Mist filled the valley below the fall. A purple bank of vapour blocked the end of it. But the rolling outline was edged already with gold, and already ray upon ray of gold shivered across the upper sky and touched the pinewoods at the head of the pass.
Clad in cloak and night-rail, shod in loose slippers of Indian leather-work, she moved across to the fire she had banked overnight. Beside it a bold robin had perched on the rim of the cooking-pot. He fluttered up to a bough, and thence watched her warily. She remade the fire, building a cone of twigs; fetched water, scoured the cauldron, and hung it again on its bar. As she lifted it the sunlight glinted on the ring her lover had brought for the wedding and had slipped on her finger in the cabin, binding her by this only rite.
The fire revived and crackled cheerfully. She caught up the bundle again and climbed beside the stream, following its right bank until she came to the pool of her choice. There, casting all garments aside, she went down to it, and the alders hid her.
Half an hour later she returned and paused on the threshold of the hut, the sunlight behind her. In her arms she carried a cluster—a bundle almost—of ferns and autumnal branches—cedar and black-alder, the one berried with blue the other with coral, maple and aromatic spruce, with trails of the grape vine. He was awake and lay facing the door, half-raised on his left elbow.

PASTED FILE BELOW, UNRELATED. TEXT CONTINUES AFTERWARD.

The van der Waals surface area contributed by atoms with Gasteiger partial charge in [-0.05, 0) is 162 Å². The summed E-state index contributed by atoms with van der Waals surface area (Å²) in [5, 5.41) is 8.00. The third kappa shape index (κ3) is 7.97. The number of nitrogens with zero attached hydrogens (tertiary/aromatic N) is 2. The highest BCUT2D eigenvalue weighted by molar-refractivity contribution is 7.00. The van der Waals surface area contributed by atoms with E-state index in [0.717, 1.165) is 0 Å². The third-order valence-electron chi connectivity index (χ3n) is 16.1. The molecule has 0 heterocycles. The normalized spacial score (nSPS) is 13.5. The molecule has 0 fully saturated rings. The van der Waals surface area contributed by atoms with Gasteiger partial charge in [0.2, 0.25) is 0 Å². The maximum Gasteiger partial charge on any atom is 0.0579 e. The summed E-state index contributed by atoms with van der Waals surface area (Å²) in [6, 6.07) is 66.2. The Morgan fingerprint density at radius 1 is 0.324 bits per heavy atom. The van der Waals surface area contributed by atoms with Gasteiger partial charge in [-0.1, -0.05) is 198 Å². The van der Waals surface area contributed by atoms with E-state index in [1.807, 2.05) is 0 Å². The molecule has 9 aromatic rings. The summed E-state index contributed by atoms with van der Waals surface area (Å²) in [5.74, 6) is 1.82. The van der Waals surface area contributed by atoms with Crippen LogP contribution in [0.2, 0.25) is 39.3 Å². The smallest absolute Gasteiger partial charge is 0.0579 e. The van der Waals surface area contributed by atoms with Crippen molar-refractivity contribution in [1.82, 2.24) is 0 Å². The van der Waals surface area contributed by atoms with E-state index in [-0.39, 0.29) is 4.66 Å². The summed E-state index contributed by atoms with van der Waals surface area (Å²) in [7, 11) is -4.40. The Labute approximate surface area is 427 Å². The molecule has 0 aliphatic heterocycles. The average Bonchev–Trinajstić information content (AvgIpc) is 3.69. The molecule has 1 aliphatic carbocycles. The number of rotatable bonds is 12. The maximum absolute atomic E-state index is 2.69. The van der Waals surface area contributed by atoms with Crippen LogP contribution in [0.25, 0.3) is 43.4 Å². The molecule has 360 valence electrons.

“This for good-morning!” She held out the armful to show him, but so that it hid her blushes. Then, dropping the cluster on the floor, she ran and knelt, bowing her face upon the couch beside him. But laying a palm against either temple he forced her to lift it and gaze at him, mastering the lovely shame.
He looked long into her eyes. “You are very beautiful,” he said slowly.
She sprang to her feet. “See the dew on my shoes! I have bathed, and—” with a gesture of the hand towards the scattered boughs— “afterwards I pulled these for you. But I was in haste and late because—because—” She explained that while bathing she had let the ring, which was loose and heavy, slip from her finger into the pool. It had lodged endwise between two pebbles, and she had taken some minutes to find it. “As for these,” she said, “the flowers are all done, but I like the leaves better. In summer our housekeeping might have been make-believe; now, with the frosts upon us, we shall have hard work, and a fire to give thanks for.”
He slid from the couch and, standing erect, threw a bath-gown over his shoulders. “I must build a chimney,” he said, looking around; “a chimney and a stone hearth.”
“Then our house will be perfect.”
“I will start this very day. . . . Show me the way to your pool.”
They ate their breakfast on the stone above the fall, in the warm sunshine, planning and talking together like children. He would build the chimney; but first he must climb down to the lower valley and find Bayard, deserted at the foot of the falls, and left to wander all night at will.